Winner of the information book category of the UKLA Book Awards 2020. Katherine Johnson is the mathematical genius who helped make the historic Apollo 11 moon landings possible and made sure that Apollo 13 returned home safely when the mission was in critical danger. As a child, Katherine loved to count.
She counted the steps on the road, the number of dishes and spoons she washed in the kitchen sink, everything! Boundless, curious, and excited by calculations, young Katherine longed to know as much as she could about maths, about the universe . . .
Helaine Becker interviewed Katherine and her family for this authorized biography. From Katherine's early beginnings as a gifted student to her heroic accomplishments as a prominent mathematician at NASA, this is the true story of a groundbreaking African-American woman who went above and beyond what was expected of her in the 1960s, saving lives and making enormous contributions to history. Featuring Dow Phumiruk's gorgeous full-colour illustrations throughout.dden Figures.
Reviewed by Rebecca Simpson-Hargreaves
Counting on Katherine is the story of how Katherine Johnson played a critical role in the success of NASA’s first space flights.
Katherine loved mathematics and longed to be a mathematician, however in the segregated, gender biased 1930s America; this seemed like a dream out of reach. Through determination and the support of her family Katherine was able to complete further education and when NASA started to advertise for female mathematicians she jumped at the chance becoming one of their ‘human computers‘. Her talents in being able to calculate trajectories for space craft led her to be an integral part of the team and saved the lives of the Apollo 13 crew.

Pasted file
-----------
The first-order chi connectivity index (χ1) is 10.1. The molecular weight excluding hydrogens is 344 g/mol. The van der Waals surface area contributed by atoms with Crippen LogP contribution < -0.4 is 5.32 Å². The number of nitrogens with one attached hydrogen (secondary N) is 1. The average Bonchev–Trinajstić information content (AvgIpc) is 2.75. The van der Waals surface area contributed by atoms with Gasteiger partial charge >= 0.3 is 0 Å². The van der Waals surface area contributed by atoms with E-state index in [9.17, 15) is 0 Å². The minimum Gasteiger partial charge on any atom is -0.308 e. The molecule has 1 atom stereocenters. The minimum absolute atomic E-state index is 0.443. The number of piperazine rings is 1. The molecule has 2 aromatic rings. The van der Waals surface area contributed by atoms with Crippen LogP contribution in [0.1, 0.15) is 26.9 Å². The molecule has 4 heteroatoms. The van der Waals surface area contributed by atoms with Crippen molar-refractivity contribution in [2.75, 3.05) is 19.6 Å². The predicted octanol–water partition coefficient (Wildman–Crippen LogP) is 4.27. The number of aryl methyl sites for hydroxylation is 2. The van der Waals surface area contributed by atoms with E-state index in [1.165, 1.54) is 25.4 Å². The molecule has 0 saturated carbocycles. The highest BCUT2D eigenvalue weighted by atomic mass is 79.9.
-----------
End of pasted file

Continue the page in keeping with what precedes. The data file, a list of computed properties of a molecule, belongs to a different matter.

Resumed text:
Counting on Katherine is an interesting and inspirational story, with illustrations that are vivid and help carry the tale along. The text is a mixture of simple to read to more complicated sentences, with the central thread of ‘You can count on me‘ being repeated throughout. It’s biggest draw is that it’s based on a real person’s life and offers a window into understanding both racial and gender difficulties in an accessible, child friendly way.
This book would compliment any topic on space, promoting STEM subjects to both girls and boys. It could also be used for a PSHE lesson, or as a Philosophy for Children book stimulating talk about roles and diversity and for Black History Month.